As a general rule, children do not like to be kept waiting. They are, in fact, terrifically bad at it. It makes sense, though. I mean, they have no real concept of time and for the first five or so years of their lives they're basically pure, concentrated ID. As a result, the idea that they should have to wait to get what they want translates to some truly bizarre concepts about what the word "patient" actually means to a kid.
As a parent, it can be incredibly frustrating to deal with an inpatient child. After all, you've got a lot on your plate. So much, in fact, that it's impossible to cater to each of their whims in real time at all times. (And you know what, kids? Sometimes it's just not time for ice cream and you have to wait until after dinner when some other adult gets home. They can deal with your ridiculous requests, because mom is maxed out.)
That said, I also remember being a child and not being equipped to deal with an adult pace at all. One, because I was a child, and two, because adults often had a different definition of "a little while" than I did. There was no standardization in those days, or at least none I had learned to decipher. Like, you know when your parents would tell you it's time to leave your aunt's house, and then they'd stand in the doorway talking for 20 minutes, and you'd get bored and take off your coat or take out a toy and they're like, "What are you doing? Don't start something new! We're leaving!" Woman, you said that 20 minutes ago! I could have watched an episode of Ninja Turtlesin its entirety by now.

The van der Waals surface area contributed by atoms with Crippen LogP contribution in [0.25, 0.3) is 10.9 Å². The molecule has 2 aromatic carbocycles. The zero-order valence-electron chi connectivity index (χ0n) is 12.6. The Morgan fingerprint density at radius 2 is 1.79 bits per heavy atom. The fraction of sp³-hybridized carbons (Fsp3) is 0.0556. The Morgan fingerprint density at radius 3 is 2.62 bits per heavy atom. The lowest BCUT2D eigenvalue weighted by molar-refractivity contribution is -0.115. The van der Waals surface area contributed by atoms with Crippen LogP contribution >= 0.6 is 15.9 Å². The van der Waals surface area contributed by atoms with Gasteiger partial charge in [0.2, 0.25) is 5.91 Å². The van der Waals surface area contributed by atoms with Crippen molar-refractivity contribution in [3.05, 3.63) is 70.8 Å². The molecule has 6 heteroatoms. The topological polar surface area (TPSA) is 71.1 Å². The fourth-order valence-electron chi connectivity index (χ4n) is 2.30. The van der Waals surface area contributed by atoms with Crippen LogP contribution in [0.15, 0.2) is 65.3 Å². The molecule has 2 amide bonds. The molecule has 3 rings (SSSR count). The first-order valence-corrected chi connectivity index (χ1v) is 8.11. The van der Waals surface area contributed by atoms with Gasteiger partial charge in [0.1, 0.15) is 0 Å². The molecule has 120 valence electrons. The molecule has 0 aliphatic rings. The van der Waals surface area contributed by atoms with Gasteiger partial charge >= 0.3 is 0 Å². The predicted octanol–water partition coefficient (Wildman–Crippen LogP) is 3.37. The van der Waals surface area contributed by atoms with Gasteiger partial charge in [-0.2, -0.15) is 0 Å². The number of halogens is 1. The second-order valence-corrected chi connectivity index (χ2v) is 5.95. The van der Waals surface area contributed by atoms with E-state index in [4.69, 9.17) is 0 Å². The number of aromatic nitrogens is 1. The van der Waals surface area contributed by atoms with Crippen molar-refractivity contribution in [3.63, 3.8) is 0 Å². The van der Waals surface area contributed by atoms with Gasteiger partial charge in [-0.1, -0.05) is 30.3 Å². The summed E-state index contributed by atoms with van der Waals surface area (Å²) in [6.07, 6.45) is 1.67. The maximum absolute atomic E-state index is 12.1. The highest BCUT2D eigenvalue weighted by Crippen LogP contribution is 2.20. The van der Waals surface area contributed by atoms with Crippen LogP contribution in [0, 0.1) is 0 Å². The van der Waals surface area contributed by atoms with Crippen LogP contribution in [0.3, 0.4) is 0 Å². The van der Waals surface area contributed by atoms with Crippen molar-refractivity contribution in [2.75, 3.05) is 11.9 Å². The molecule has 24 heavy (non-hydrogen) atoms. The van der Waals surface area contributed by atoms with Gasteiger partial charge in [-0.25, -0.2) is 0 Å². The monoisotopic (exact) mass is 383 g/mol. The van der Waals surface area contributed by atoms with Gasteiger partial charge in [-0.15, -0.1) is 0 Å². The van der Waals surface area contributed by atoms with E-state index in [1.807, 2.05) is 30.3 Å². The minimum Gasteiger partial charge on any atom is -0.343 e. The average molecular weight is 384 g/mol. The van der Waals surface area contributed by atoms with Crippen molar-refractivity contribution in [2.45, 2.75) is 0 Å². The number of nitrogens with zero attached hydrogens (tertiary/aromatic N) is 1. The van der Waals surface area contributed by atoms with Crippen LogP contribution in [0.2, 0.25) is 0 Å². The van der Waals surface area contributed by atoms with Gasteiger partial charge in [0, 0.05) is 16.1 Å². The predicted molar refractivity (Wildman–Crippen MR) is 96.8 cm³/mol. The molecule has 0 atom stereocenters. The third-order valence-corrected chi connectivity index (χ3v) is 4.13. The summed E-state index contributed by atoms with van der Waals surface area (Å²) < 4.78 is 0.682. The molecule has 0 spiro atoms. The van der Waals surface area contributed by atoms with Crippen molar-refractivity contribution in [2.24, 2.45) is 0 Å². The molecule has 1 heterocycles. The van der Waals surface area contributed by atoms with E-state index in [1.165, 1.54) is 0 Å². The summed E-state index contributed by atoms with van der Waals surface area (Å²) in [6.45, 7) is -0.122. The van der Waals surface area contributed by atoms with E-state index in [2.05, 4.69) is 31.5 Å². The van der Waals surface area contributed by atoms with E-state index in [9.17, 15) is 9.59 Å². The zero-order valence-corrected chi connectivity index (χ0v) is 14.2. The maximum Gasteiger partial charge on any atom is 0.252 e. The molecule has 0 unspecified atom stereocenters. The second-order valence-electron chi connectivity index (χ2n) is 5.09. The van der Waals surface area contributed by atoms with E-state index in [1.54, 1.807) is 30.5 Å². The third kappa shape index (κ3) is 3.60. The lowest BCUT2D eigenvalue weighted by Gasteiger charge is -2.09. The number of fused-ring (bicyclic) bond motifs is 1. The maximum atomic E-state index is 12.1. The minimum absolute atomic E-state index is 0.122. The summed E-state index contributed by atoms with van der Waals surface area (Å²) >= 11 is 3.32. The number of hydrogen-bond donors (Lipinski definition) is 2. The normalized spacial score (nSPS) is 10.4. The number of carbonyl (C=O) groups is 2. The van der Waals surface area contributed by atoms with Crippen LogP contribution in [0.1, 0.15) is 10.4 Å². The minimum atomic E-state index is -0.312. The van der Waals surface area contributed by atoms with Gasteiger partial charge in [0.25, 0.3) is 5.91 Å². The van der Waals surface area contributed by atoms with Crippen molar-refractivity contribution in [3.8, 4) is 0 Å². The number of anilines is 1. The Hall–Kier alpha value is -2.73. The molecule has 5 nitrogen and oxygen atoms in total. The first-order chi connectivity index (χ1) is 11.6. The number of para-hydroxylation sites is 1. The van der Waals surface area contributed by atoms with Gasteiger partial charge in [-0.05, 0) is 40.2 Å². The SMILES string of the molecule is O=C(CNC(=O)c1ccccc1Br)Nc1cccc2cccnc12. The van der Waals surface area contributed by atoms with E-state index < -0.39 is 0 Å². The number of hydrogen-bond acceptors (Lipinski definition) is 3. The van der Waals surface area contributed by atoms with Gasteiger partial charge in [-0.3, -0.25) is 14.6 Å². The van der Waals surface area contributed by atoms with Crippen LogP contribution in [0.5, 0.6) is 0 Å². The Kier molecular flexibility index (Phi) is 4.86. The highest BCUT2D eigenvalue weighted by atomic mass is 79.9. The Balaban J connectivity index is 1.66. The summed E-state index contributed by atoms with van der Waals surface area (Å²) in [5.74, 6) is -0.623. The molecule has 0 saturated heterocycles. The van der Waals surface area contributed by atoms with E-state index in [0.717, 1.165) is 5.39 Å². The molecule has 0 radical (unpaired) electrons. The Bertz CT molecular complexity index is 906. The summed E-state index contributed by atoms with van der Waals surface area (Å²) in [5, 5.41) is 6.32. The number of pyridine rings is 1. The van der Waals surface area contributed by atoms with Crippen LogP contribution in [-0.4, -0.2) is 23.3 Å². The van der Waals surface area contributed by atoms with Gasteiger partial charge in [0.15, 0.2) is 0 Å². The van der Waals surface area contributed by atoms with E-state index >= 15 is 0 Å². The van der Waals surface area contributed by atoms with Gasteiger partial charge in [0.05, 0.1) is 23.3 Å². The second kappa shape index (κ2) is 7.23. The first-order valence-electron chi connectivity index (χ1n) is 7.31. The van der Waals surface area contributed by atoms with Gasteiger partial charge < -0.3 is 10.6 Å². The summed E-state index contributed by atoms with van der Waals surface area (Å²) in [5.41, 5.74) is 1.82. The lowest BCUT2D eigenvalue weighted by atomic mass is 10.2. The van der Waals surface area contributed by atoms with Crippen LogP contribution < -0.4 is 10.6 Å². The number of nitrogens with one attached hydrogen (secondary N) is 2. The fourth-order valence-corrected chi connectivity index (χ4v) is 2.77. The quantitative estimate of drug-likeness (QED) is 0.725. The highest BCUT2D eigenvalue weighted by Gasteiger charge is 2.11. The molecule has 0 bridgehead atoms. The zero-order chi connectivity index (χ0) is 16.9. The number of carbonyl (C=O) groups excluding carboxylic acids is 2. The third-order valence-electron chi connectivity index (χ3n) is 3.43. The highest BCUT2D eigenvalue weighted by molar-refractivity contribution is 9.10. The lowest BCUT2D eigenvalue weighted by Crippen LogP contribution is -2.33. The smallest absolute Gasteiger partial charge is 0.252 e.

My point is that, yeah, we should be mindful of the fact that kids are constitutionally incapable of being as patient as adults (for the most part). It's also more than understandable to acknowledge that, in general, these little monsters don't even know how to begin being patient, because they're convinced "patience" means the following: